Sunteți pe pagina 1din 3

About WWF-Malaysia

Established as a national conservation trust on 13 January 1972, WWF-Malaysia began as a humble two person-organisation. Today, we have close to 200 people working for us from Kedah to Sabah. Also known as Tabung Alam Malaysia, we are governed by a Board of Trustees. Besides our headquarters in Petaling Jaya, Selangor, we have programme offices in Kota Kinabalu, Sabah and Kuching, Sarawak as well as site offices in Frasers Hill, Malacca, Jeli and Stong in Kelantan, Ma Daerah and Setiu in Terengganu. Our early work focused on scientific research of wildlife and important natural habitats. This work later expanded to the management of protected areas. Today, WWF-Malaysias work covers the broader issues of the natural environment, incorporating such aspects as policy work, environmental education, public awareness and campaigns. From high up in the mountaintops to down low at the bottom of the sea, WWF-Malaysia is working hard to help protect the countrys natural environment through our various conservation programmes. WWF-Malaysia focuses its conservation work on large-scale priority areas that encompass a broad range of wildlife and ecological systems. The ultimate goal is to achieve long-term and sustainable conservation impact in the country by conserving, restoring, and protecting a diversity of species, forests, marine, coastal, and freshwater environments. For a living planet, for us, for our children and the generations to come.

Our conservation work focuses on:

Species The tropical rainforests, seas and freshwater ecosystems of Malaysia support a rich and diverse array of both flora and fauna species; in fact, Malaysia is recognised as one of 12 megadiversity countries with many of its species occurring in unusually high densities. However, many of these species are threatened. Recognising this issue, we work towards the protection and management of six different species through landscape-based approaches.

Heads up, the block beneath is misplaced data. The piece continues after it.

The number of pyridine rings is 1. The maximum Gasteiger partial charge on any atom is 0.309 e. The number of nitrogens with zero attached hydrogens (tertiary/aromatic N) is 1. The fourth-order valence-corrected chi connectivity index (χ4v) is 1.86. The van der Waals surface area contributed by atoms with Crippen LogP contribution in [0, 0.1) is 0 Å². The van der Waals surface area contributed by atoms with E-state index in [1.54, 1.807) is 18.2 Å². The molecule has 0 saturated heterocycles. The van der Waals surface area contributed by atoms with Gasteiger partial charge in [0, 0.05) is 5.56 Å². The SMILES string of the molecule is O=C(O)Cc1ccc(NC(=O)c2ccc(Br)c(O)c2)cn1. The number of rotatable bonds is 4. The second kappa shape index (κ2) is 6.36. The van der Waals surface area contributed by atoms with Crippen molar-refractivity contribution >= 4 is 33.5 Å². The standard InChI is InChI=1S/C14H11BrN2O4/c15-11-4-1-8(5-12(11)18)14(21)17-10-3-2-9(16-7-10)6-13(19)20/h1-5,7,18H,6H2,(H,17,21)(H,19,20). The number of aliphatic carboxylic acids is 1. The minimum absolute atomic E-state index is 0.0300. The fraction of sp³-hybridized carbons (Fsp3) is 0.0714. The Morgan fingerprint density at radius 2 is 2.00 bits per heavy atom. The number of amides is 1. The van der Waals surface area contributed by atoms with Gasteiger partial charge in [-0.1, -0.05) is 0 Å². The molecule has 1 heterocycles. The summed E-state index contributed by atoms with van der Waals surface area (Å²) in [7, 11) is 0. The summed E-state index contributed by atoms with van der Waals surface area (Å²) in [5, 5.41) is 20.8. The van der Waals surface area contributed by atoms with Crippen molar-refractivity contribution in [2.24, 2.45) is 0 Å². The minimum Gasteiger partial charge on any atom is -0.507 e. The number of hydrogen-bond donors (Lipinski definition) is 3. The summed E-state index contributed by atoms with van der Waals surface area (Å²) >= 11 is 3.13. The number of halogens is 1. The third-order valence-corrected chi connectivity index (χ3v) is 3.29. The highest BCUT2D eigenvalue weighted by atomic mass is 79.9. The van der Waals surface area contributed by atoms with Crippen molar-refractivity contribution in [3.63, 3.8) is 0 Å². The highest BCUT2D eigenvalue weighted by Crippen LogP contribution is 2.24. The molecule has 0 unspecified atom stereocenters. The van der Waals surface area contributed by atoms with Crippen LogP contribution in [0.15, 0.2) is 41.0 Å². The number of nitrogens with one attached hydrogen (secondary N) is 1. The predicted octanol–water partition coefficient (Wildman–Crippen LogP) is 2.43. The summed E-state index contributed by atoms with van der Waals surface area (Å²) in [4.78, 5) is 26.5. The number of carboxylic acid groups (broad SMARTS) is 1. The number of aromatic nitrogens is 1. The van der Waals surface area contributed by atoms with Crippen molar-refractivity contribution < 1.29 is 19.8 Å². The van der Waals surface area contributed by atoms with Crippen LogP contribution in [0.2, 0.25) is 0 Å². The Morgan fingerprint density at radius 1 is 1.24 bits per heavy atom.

Environmental Education

Today the world is changing at an accelerated pace and the need for effective conservation education is much more pressing. WWFMalaysia believes that effective conservation education programmes, both formal and community based, can have a tremendous impact on the Malaysian society and the nations behaviour towards its environment.

Freshwater Freshwater is perhaps the most crucial resource for humans and all other living creatures on earth. Sufficient clean water is essential for healthy living as well as the health of the environment. Our freshwater ecosystems continually face numerous threats and challenges. Recognising this, WWF-Malaysia promotes the conservation, integrated management and sustainable use of the freshwater ecosystems.

Marine Malaysias warm tropical seas are home to some of the richest coral reefs, mangrove forests, green sea turtles and other endangered marine species such as hawksbill turtles, dugongs and whale sharks. This vast sea area is rich with fishery resources and habitats. Fish are an important sustainable resource but overfishing and habitat destruction can threaten this.

Forests An estimated 13 hectares of the world's forest are lost. In the next 30 seconds, another 13 hectares will disappear. Within a minute, mankind succeeds in undoing 1,000 years of natural PO evolution. Read on to understand a little more about our forests work and how you can help us change for the better.

Hyponym a word that denotes a sub category of more general class. One example of hyponym that can be found in the text is: conservation activities

conserving

protecting

restoring

1. Try matching the words with the correct meaning preventing something from being harmed or damaged saving something from harm or loss causing something to exist again

2. Fill in the boxes below with suitable hyponyms. marine - animals and plants that live in the sea

habitat - natural environment of an animal or plant